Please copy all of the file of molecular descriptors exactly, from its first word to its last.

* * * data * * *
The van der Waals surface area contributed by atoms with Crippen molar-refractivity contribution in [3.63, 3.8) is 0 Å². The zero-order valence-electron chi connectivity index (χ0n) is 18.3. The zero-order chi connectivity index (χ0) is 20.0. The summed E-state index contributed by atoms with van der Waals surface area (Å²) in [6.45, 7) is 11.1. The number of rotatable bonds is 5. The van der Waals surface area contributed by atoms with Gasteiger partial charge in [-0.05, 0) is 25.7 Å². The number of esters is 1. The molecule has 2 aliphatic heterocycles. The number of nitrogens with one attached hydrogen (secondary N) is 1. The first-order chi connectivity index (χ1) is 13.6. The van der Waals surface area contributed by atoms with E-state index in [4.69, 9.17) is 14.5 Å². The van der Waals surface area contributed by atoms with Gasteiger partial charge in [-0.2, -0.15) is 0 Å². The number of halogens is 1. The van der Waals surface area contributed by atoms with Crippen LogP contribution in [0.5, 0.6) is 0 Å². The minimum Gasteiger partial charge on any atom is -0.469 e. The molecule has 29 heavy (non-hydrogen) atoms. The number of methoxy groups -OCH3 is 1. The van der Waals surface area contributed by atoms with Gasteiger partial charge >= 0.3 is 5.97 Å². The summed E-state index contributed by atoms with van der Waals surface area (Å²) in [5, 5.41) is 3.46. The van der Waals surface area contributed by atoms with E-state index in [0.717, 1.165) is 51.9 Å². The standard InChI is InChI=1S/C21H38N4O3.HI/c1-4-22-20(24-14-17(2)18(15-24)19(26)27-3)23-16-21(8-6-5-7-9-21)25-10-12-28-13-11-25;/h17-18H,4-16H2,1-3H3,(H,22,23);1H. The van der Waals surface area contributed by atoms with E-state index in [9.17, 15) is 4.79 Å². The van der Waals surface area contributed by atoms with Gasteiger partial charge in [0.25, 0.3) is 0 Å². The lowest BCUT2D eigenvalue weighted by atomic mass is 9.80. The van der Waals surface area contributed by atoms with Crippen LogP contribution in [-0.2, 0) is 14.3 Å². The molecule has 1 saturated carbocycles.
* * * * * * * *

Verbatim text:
The van der Waals surface area contributed by atoms with Crippen molar-refractivity contribution in [3.63, 3.8) is 0 Å². The zero-order valence-electron chi connectivity index (χ0n) is 18.3. The zero-order chi connectivity index (χ0) is 20.0. The summed E-state index contributed by atoms with van der Waals surface area (Å²) in [6.45, 7) is 11.1. The number of rotatable bonds is 5. The van der Waals surface area contributed by atoms with Gasteiger partial charge in [-0.05, 0) is 25.7 Å². The number of esters is 1. The molecule has 2 aliphatic heterocycles. The number of nitrogens with one attached hydrogen (secondary N) is 1. The first-order chi connectivity index (χ1) is 13.6. The van der Waals surface area contributed by atoms with E-state index in [4.69, 9.17) is 14.5 Å². The van der Waals surface area contributed by atoms with Gasteiger partial charge in [-0.2, -0.15) is 0 Å². The number of halogens is 1. The van der Waals surface area contributed by atoms with Crippen LogP contribution in [0.5, 0.6) is 0 Å². The minimum Gasteiger partial charge on any atom is -0.469 e. The molecule has 29 heavy (non-hydrogen) atoms. The number of methoxy groups -OCH3 is 1. The van der Waals surface area contributed by atoms with Gasteiger partial charge >= 0.3 is 5.97 Å². The summed E-state index contributed by atoms with van der Waals surface area (Å²) in [5, 5.41) is 3.46. The van der Waals surface area contributed by atoms with E-state index in [0.717, 1.165) is 51.9 Å². The standard InChI is InChI=1S/C21H38N4O3.HI/c1-4-22-20(24-14-17(2)18(15-24)19(26)27-3)23-16-21(8-6-5-7-9-21)25-10-12-28-13-11-25;/h17-18H,4-16H2,1-3H3,(H,22,23);1H. The van der Waals surface area contributed by atoms with E-state index in [9.17, 15) is 4.79 Å². The van der Waals surface area contributed by atoms with Gasteiger partial charge in [0.25, 0.3) is 0 Å². The lowest BCUT2D eigenvalue weighted by atomic mass is 9.80. The van der Waals surface area contributed by atoms with Crippen LogP contribution in [-0.2, 0) is 14.3 Å². The molecule has 1 saturated carbocycles.